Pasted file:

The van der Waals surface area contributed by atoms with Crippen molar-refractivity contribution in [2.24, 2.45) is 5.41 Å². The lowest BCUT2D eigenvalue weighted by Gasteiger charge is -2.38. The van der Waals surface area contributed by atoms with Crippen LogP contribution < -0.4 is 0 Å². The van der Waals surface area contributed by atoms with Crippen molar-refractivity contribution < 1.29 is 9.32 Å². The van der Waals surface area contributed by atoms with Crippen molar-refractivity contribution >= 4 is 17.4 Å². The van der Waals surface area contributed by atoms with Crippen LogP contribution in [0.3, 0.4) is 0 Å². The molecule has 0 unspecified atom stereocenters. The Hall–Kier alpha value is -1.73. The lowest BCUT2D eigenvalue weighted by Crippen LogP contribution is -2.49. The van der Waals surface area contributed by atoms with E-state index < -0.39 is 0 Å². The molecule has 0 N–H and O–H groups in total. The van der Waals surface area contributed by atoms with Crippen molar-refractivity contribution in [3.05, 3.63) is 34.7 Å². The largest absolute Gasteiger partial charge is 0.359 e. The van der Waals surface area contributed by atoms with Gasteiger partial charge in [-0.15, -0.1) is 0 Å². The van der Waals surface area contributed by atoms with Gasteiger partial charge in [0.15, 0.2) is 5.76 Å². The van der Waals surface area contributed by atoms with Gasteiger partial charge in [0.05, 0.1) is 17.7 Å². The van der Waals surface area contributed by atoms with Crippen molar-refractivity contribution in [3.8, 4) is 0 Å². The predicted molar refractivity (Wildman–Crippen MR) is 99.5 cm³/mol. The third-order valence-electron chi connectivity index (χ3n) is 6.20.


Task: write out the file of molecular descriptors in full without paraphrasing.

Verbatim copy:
The van der Waals surface area contributed by atoms with Crippen molar-refractivity contribution in [2.24, 2.45) is 5.41 Å². The lowest BCUT2D eigenvalue weighted by Gasteiger charge is -2.38. The van der Waals surface area contributed by atoms with Crippen LogP contribution < -0.4 is 0 Å². The van der Waals surface area contributed by atoms with Crippen molar-refractivity contribution < 1.29 is 9.32 Å². The van der Waals surface area contributed by atoms with Crippen molar-refractivity contribution >= 4 is 17.4 Å². The van der Waals surface area contributed by atoms with Crippen LogP contribution in [0.3, 0.4) is 0 Å². The molecule has 0 unspecified atom stereocenters. The Hall–Kier alpha value is -1.73. The lowest BCUT2D eigenvalue weighted by Crippen LogP contribution is -2.49. The van der Waals surface area contributed by atoms with E-state index < -0.39 is 0 Å². The molecule has 0 N–H and O–H groups in total. The van der Waals surface area contributed by atoms with Crippen molar-refractivity contribution in [3.05, 3.63) is 34.7 Å². The largest absolute Gasteiger partial charge is 0.359 e. The van der Waals surface area contributed by atoms with Gasteiger partial charge in [-0.15, -0.1) is 0 Å². The van der Waals surface area contributed by atoms with Gasteiger partial charge in [0.15, 0.2) is 5.76 Å². The van der Waals surface area contributed by atoms with Gasteiger partial charge in [0.05, 0.1) is 17.7 Å². The van der Waals surface area contributed by atoms with Crippen molar-refractivity contribution in [3.8, 4) is 0 Å². The predicted molar refractivity (Wildman–Crippen MR) is 99.5 cm³/mol. The third-order valence-electron chi connectivity index (χ3n) is 6.20.